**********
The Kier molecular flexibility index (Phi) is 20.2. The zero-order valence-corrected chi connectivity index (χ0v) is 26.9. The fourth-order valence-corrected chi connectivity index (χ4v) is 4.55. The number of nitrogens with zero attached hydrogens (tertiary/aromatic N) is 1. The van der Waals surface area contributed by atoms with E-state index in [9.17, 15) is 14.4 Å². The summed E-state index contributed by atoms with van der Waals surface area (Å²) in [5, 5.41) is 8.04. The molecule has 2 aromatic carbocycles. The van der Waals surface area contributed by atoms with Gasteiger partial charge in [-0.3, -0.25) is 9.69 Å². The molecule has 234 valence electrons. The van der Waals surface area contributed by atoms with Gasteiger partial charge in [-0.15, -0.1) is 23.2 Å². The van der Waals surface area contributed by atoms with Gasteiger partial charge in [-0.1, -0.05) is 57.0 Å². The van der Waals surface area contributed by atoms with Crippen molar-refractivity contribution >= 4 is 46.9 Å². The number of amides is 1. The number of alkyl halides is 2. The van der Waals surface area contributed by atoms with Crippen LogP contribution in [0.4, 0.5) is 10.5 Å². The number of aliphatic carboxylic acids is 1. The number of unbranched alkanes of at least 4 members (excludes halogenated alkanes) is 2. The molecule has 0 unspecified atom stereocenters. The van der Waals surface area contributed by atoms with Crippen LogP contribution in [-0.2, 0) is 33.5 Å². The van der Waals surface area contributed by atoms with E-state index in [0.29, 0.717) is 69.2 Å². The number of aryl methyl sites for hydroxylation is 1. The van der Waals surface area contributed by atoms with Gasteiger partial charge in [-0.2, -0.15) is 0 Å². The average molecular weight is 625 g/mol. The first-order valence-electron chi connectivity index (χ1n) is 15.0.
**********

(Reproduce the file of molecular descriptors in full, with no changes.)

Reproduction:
The Kier molecular flexibility index (Phi) is 20.2. The zero-order valence-corrected chi connectivity index (χ0v) is 26.9. The fourth-order valence-corrected chi connectivity index (χ4v) is 4.55. The number of nitrogens with zero attached hydrogens (tertiary/aromatic N) is 1. The van der Waals surface area contributed by atoms with E-state index in [9.17, 15) is 14.4 Å². The summed E-state index contributed by atoms with van der Waals surface area (Å²) in [5, 5.41) is 8.04. The molecule has 2 aromatic carbocycles. The van der Waals surface area contributed by atoms with Gasteiger partial charge in [-0.3, -0.25) is 9.69 Å². The molecule has 234 valence electrons. The van der Waals surface area contributed by atoms with Gasteiger partial charge in [-0.15, -0.1) is 23.2 Å². The van der Waals surface area contributed by atoms with Gasteiger partial charge in [-0.1, -0.05) is 57.0 Å². The van der Waals surface area contributed by atoms with Crippen molar-refractivity contribution >= 4 is 46.9 Å². The number of amides is 1. The number of alkyl halides is 2. The van der Waals surface area contributed by atoms with Crippen LogP contribution in [0.4, 0.5) is 10.5 Å². The number of aliphatic carboxylic acids is 1. The number of unbranched alkanes of at least 4 members (excludes halogenated alkanes) is 2. The molecule has 0 unspecified atom stereocenters. The van der Waals surface area contributed by atoms with Crippen LogP contribution in [-0.2, 0) is 33.5 Å². The van der Waals surface area contributed by atoms with E-state index in [0.29, 0.717) is 69.2 Å². The number of aryl methyl sites for hydroxylation is 1. The van der Waals surface area contributed by atoms with Gasteiger partial charge in [-0.2, -0.15) is 0 Å². The average molecular weight is 625 g/mol. The first-order valence-electron chi connectivity index (χ1n) is 15.0.